Current Status:  Subscribed and using the service to subscribe to Showtime rather than get into Showtime’s app.  Also still watching Bob’s Burgers.

 

On paper Disney+ should be a subscribe and never leave channel for our family.  It has all of the MCU movies, all of the Star Wars movies and (almost) all the shows, all of the Disney catalog that they’ll still admit to, and it has every episode of The Simpsons.  I should literally be parked in front of that channel forever.

Upside:

Inexpensive at $7.00 a month.  Can get it bundled with Hulu.

Literally everything 14 year old me could want.

The Madalorian was pretty good.  We watched that every week through its first season.

Downside:

The Hulu bundle made you take the ad sponsored version of the service last I checked, plus you have to take ESPN as well, in which I have no interest.  The faux seasons pro sports are putting on now are not enticing at all.

I’m not 14 any more.  I have seen almost everything on the service already.  Hell, I have a significant fraction of it on DVD or Blu-Ray.

Not much new/original content

No Star Wars Holiday Special?  Are you kidding me?

Current Status:  Currently not subscribed, but another season of The Mandalorian is coming up soon.

Starz came to us when they had an offer back in March to get 6 months of their service for $30.  The thought was that we could finish up Outlander, but that stopped clicking with us after a couple seasons.  We came for that, but stayed for The White Queen and its follow on series, which I mentioned previously.

Basically Starz is a lesser version of HBO, an old school cable movie service that has expanded into some original content and its own stand-alone streaming app.

Upside:

Always has dozens of movies available to watch on demand.

Some very good original content

Downside:

Really a lesser version of HBO in too many ways.  Not so many movies you’d watch, not so many original series that you’d stick around for.

The UI design of their app always leaves me feeling I need to press the button to start a show or movie one more time that other apps.

Easily the hardest app for me to read text on from the couch.  They expect you to read the show/movie titles from the thumbnail.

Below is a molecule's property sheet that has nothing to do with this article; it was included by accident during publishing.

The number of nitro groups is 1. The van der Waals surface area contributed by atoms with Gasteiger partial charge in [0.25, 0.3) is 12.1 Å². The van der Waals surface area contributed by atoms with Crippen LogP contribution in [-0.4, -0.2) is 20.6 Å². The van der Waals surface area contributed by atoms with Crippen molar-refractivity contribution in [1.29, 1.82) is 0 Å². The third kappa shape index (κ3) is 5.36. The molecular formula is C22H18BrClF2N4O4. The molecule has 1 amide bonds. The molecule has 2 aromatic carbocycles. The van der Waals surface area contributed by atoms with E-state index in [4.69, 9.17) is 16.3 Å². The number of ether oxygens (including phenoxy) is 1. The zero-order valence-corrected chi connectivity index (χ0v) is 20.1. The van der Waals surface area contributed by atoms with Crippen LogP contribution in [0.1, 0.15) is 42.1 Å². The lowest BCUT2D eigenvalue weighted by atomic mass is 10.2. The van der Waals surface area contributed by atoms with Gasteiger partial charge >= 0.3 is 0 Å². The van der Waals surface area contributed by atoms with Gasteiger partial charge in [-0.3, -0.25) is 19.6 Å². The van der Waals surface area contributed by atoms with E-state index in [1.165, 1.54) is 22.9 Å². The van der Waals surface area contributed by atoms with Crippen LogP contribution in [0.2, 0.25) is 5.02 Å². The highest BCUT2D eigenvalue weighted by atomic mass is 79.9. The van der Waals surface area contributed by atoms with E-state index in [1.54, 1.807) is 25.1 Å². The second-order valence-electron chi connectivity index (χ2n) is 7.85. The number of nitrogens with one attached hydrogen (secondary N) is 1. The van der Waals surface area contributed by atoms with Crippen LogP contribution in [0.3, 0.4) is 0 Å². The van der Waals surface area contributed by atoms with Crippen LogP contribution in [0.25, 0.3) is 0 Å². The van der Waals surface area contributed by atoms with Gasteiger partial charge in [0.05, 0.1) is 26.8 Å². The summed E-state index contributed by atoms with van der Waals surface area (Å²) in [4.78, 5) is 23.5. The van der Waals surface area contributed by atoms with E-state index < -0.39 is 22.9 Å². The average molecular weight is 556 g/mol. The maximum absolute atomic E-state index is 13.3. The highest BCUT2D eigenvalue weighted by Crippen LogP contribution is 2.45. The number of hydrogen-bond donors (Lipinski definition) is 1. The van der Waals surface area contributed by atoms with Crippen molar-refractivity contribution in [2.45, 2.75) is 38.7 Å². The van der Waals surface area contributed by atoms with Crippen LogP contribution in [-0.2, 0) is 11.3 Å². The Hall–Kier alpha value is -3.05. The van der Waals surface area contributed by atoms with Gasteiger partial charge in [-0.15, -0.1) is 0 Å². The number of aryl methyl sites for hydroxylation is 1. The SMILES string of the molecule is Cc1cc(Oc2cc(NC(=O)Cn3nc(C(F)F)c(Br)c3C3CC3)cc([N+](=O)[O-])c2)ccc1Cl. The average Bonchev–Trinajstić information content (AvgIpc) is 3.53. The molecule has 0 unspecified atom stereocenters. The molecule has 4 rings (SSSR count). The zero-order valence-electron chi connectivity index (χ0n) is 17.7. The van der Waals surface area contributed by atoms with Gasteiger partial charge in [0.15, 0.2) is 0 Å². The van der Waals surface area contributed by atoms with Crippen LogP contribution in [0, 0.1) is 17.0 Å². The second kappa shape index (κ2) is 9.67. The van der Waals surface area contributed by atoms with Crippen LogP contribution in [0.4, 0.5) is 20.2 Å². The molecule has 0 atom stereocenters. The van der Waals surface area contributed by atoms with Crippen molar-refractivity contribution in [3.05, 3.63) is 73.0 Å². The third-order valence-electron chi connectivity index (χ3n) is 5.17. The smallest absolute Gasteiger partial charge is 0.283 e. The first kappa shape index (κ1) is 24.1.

Current Status:  Just lapsed, but The Spanish Princess 2 is coming up, so could return I suppose.

Apple TV+ is the latest channel we’ve tried.  I have been wary of it in the past because Apple has run it like the iTunes store in the past, where it is essentially a store front to sell you content, and there are a lot of other options in that market.  Also, it required an Apple device in the past.  Recently they have made it an app that I can get on our Roku and they have added a subscription and some original content.

I have been tempted to try it if only to watch The Morning Show, which has gotten good buzz, but my wariness as to what else one gets with their subscription has left me cold.  It is easier to figure out the difference between HBO Go, HBO Now, and HBO Max that to get that info out of Apple.

But then Long Way Up was announced and my wife is a big Ewan McGreggor fan and watched Long Way Round and Long Way Down, so suddenly we had to give it a try.

Upside:

At $5.00 a month, the cheapest subscription service so far.

Available soon in a bundle deal with Apple Music, Apple Arcade, and iCloud.

Some original content, including Greyhound.

Some additional content from other sources available as well.

Splashy fresh UI.

Apple has the cash to fund content worth watching.

Downside:

Easily the most annoying service to sign up for in my experience so far.  You cannot sign up through Roku… somebody tell Epic Games… their web site is barely functional, and it is unclear to me if you can even sign up if you don’t have an iOS device.  I mean, I think you can, but my experience suggest it won’t be easy.

The original content is extremely limited.  I think I’ve named most of it already.  There is not a lot of “there” there.

Plays like an old school service, metering out an episode a week for their shows… though I suppose they really need to, given how little of it there is, in order to keep people subscribed.

The additional content is nothing special.  I think it is literally a subset of what I get on Hulu as part of that subscription.

98% of the service is there to offer you up rent or buy options.  It is the iTunes store on your TV.

That splashy, fresh UI is overwrought and unclear at times and doesn’t always render correctly on the Roku.  But their website doesn’t always render correctly on anything besides Safari, so go figure.  But at least it mostly works on the Roku.  Apple does not make a Windows or Android client.

Hard to tell if it is a work in progress that needs more time or if Apple arrogance levels have exceeded their eWorld peak, back when I heard Apple execs saying they would own the online experience because they could rebrand a literal copy of AOL.

Current status: Subscribed at least until we finish up get the last episode of Long Way Up.